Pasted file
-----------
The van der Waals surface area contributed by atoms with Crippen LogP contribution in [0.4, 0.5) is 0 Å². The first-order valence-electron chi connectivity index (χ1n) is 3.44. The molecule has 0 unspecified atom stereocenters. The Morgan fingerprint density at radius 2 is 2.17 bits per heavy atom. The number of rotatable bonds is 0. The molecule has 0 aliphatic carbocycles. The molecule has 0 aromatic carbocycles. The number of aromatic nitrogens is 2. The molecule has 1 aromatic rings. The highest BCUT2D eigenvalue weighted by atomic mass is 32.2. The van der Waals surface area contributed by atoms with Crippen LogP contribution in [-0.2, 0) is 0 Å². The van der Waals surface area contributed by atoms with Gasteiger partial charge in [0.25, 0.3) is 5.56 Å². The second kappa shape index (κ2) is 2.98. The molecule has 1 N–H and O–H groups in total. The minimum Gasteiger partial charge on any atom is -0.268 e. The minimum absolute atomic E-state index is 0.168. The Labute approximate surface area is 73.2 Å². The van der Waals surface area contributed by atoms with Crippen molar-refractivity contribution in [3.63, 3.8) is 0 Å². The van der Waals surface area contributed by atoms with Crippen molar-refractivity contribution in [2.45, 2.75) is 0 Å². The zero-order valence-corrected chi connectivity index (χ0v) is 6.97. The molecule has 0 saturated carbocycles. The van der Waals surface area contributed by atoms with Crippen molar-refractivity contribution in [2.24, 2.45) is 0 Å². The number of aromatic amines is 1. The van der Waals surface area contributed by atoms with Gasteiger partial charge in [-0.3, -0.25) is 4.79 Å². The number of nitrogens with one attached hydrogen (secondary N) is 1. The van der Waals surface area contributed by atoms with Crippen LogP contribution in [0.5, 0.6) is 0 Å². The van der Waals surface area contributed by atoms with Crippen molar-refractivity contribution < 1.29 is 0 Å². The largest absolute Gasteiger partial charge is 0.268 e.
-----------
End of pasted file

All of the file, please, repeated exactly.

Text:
The van der Waals surface area contributed by atoms with Crippen LogP contribution in [0.4, 0.5) is 0 Å². The first-order valence-electron chi connectivity index (χ1n) is 3.44. The molecule has 0 unspecified atom stereocenters. The Morgan fingerprint density at radius 2 is 2.17 bits per heavy atom. The number of rotatable bonds is 0. The molecule has 0 aliphatic carbocycles. The molecule has 0 aromatic carbocycles. The number of aromatic nitrogens is 2. The molecule has 1 aromatic rings. The highest BCUT2D eigenvalue weighted by atomic mass is 32.2. The van der Waals surface area contributed by atoms with Crippen LogP contribution in [-0.2, 0) is 0 Å². The van der Waals surface area contributed by atoms with Gasteiger partial charge in [0.25, 0.3) is 5.56 Å². The second kappa shape index (κ2) is 2.98. The molecule has 1 N–H and O–H groups in total. The minimum Gasteiger partial charge on any atom is -0.268 e. The minimum absolute atomic E-state index is 0.168. The Labute approximate surface area is 73.2 Å². The van der Waals surface area contributed by atoms with Crippen molar-refractivity contribution in [3.63, 3.8) is 0 Å². The van der Waals surface area contributed by atoms with Crippen molar-refractivity contribution in [2.45, 2.75) is 0 Å². The zero-order valence-corrected chi connectivity index (χ0v) is 6.97. The molecule has 0 saturated carbocycles. The van der Waals surface area contributed by atoms with Crippen molar-refractivity contribution in [2.24, 2.45) is 0 Å². The number of aromatic amines is 1. The van der Waals surface area contributed by atoms with Gasteiger partial charge in [-0.3, -0.25) is 4.79 Å². The number of nitrogens with one attached hydrogen (secondary N) is 1. The van der Waals surface area contributed by atoms with Crippen LogP contribution in [0.5, 0.6) is 0 Å². The van der Waals surface area contributed by atoms with Crippen molar-refractivity contribution < 1.29 is 0 Å². The largest absolute Gasteiger partial charge is 0.268 e.